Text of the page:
The breast milk of lactating mothers vaccinated against Covid-19 contains a significant supply of antibodies that may help protect nursing infants from the illness, according to new research from the University of Florida. The study was published in the journal Breastfeeding Medicine and was funded by the Children's Miracle Network.
"Our findings show that vaccination results in a significant increase in antibodies against SARS-CoV-2 — the virus that causes Covid-19 — in breast milk, suggesting that vaccinated mothers can pass on this immunity to their babies, something we are working to confirm in our ongoing research," said Joseph Larkin III, PhD, senior author of the study and an associate professor in the UF/IFAS department of microbiology and cell science. When babies are born, their immune systems are underdeveloped, making it hard for them to fight infections on their own. They are also often too young to respond adequately to certain types of vaccines, said Josef Neu, M.D., one of the study's co-authors and a professor in the UF College of Medicine's department of paediatrics, division of neonatology.
During this vulnerable period, breast milk allows nursing mothers to provide infants with "passive immunity," Neu explained. "Think of breast milk as a toolbox full of all the different tools that help prepare the infant for life. Vaccination adds another tool to the toolbox, one that has the potential to be especially good at preventing Covid-19 illness," Neu said. "The results of our study strongly suggest that vaccines can help protect both mom and baby, another compelling reason for pregnant or lactating women to get vaccinated." The study was conducted between December 2020 and March 2021, when the Pfizer and Moderna vaccines first became available to health care workers.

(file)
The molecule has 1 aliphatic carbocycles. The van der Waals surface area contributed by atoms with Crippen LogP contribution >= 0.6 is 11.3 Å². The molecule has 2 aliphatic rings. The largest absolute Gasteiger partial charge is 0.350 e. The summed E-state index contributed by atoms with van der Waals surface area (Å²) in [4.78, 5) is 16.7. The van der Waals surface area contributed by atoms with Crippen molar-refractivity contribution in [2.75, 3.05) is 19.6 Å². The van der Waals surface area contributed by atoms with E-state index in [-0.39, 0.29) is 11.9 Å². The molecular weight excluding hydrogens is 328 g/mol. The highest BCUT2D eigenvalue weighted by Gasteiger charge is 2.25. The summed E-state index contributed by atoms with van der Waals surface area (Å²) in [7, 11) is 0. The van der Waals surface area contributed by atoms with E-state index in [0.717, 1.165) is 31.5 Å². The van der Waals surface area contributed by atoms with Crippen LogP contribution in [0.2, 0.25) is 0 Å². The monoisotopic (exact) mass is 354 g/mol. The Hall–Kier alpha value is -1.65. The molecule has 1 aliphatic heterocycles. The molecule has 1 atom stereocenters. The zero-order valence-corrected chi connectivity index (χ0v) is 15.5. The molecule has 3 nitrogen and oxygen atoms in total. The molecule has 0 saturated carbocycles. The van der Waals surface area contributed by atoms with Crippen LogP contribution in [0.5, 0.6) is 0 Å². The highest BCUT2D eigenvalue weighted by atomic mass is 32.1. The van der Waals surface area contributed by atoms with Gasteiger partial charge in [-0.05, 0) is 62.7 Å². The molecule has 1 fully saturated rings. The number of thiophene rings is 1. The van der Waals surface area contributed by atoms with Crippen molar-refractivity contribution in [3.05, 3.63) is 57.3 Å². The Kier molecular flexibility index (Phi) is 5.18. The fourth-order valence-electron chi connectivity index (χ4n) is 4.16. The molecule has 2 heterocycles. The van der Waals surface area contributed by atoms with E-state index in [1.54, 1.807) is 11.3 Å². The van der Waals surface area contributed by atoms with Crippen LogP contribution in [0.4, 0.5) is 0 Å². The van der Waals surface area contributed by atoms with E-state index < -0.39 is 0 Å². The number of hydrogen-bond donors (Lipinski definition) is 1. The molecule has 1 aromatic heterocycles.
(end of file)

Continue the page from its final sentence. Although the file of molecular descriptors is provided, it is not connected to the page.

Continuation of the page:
For the study, researchers recruited 21 lactating health care workers who had never contracted Covid-19. The research team sampled the mothers' breast milk and blood three times: before vaccination, after the first dose and after the second dose.
"We saw a robust antibody response in blood and breast milk after the second dose — about a hundred-fold increase compared with levels before vaccination," said Lauren Stafford, a doctoral student in Larkin's lab.
Vaccinating mothers to protect babies is nothing new. "Typically, expectant mothers are vaccinated against whooping cough and flu because these can be serious illnesses for infants. Babies can also catch Covid-19, so routine vaccination of mothers against the virus could be something we see in the future," Vivian Valcarce, M.D., a resident in the UF College of Medicine's department of paediatrics, division of neonatology said.
The research team is continuing to explore how breast milk containing Covid-19 antibodies gained through vaccination protects babies who consume it.
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